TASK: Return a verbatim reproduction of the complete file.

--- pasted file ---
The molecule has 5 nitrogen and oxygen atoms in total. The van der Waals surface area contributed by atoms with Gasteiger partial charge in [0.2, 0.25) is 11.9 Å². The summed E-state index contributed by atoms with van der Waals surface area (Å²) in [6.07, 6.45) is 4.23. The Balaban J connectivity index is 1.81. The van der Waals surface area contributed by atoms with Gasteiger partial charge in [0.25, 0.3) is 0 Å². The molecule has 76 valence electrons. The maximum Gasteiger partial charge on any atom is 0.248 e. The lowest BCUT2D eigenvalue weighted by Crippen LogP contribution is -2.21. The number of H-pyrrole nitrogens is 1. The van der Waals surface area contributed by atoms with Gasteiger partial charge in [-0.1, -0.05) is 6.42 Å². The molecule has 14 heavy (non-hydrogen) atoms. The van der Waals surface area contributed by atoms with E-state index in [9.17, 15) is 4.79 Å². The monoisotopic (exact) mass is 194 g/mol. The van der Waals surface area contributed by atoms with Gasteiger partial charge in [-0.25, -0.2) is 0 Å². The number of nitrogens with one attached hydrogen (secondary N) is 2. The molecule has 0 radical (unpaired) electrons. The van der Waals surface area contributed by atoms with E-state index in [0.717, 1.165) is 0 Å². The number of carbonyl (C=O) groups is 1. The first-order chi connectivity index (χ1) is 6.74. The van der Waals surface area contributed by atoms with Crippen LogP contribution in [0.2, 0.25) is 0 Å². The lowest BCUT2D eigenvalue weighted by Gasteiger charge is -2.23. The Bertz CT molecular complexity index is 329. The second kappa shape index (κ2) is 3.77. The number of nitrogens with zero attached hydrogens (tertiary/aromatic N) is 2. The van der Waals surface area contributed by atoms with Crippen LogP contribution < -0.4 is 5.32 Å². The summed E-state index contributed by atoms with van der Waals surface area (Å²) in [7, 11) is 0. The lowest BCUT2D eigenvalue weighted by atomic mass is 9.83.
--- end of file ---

The molecule has 5 nitrogen and oxygen atoms in total. The van der Waals surface area contributed by atoms with Gasteiger partial charge in [0.2, 0.25) is 11.9 Å². The summed E-state index contributed by atoms with van der Waals surface area (Å²) in [6.07, 6.45) is 4.23. The Balaban J connectivity index is 1.81. The van der Waals surface area contributed by atoms with Gasteiger partial charge in [0.25, 0.3) is 0 Å². The molecule has 76 valence electrons. The maximum Gasteiger partial charge on any atom is 0.248 e. The lowest BCUT2D eigenvalue weighted by Crippen LogP contribution is -2.21. The number of H-pyrrole nitrogens is 1. The van der Waals surface area contributed by atoms with Gasteiger partial charge in [-0.1, -0.05) is 6.42 Å². The molecule has 14 heavy (non-hydrogen) atoms. The van der Waals surface area contributed by atoms with E-state index in [9.17, 15) is 4.79 Å². The monoisotopic (exact) mass is 194 g/mol. The van der Waals surface area contributed by atoms with Gasteiger partial charge in [-0.25, -0.2) is 0 Å². The number of nitrogens with one attached hydrogen (secondary N) is 2. The molecule has 0 radical (unpaired) electrons. The van der Waals surface area contributed by atoms with E-state index in [0.717, 1.165) is 0 Å². The number of carbonyl (C=O) groups is 1. The first-order chi connectivity index (χ1) is 6.74. The van der Waals surface area contributed by atoms with Crippen LogP contribution in [0.2, 0.25) is 0 Å². The lowest BCUT2D eigenvalue weighted by Gasteiger charge is -2.23. The Bertz CT molecular complexity index is 329. The second kappa shape index (κ2) is 3.77. The number of nitrogens with zero attached hydrogens (tertiary/aromatic N) is 2. The van der Waals surface area contributed by atoms with Crippen LogP contribution < -0.4 is 5.32 Å². The summed E-state index contributed by atoms with van der Waals surface area (Å²) in [7, 11) is 0. The lowest BCUT2D eigenvalue weighted by atomic mass is 9.83.